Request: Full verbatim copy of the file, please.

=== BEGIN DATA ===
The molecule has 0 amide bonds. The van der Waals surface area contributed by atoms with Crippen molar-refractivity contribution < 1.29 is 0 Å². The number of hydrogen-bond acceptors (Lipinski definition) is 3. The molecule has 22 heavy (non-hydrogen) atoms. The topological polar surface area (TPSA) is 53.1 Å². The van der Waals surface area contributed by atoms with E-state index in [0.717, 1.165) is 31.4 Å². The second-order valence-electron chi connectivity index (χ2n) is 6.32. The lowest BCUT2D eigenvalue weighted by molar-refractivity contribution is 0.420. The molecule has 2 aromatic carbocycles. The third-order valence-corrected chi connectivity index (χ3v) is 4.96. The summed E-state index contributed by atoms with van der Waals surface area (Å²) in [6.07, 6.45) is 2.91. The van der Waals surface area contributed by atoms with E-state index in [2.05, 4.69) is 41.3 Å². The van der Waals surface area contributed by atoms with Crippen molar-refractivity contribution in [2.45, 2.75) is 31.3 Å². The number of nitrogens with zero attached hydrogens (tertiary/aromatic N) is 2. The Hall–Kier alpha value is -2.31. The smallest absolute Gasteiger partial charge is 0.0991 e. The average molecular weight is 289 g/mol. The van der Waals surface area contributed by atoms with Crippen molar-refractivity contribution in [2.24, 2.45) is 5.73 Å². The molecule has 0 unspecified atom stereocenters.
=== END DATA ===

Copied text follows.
The molecule has 0 amide bonds. The van der Waals surface area contributed by atoms with Crippen molar-refractivity contribution < 1.29 is 0 Å². The number of hydrogen-bond acceptors (Lipinski definition) is 3. The molecule has 22 heavy (non-hydrogen) atoms. The topological polar surface area (TPSA) is 53.1 Å². The van der Waals surface area contributed by atoms with E-state index in [0.717, 1.165) is 31.4 Å². The second-order valence-electron chi connectivity index (χ2n) is 6.32. The lowest BCUT2D eigenvalue weighted by molar-refractivity contribution is 0.420. The molecule has 2 aromatic carbocycles. The third-order valence-corrected chi connectivity index (χ3v) is 4.96. The summed E-state index contributed by atoms with van der Waals surface area (Å²) in [6.07, 6.45) is 2.91. The van der Waals surface area contributed by atoms with E-state index in [2.05, 4.69) is 41.3 Å². The van der Waals surface area contributed by atoms with Crippen molar-refractivity contribution in [2.45, 2.75) is 31.3 Å². The number of nitrogens with zero attached hydrogens (tertiary/aromatic N) is 2. The Hall–Kier alpha value is -2.31. The smallest absolute Gasteiger partial charge is 0.0991 e. The average molecular weight is 289 g/mol. The van der Waals surface area contributed by atoms with Crippen molar-refractivity contribution in [2.24, 2.45) is 5.73 Å². The molecule has 0 unspecified atom stereocenters.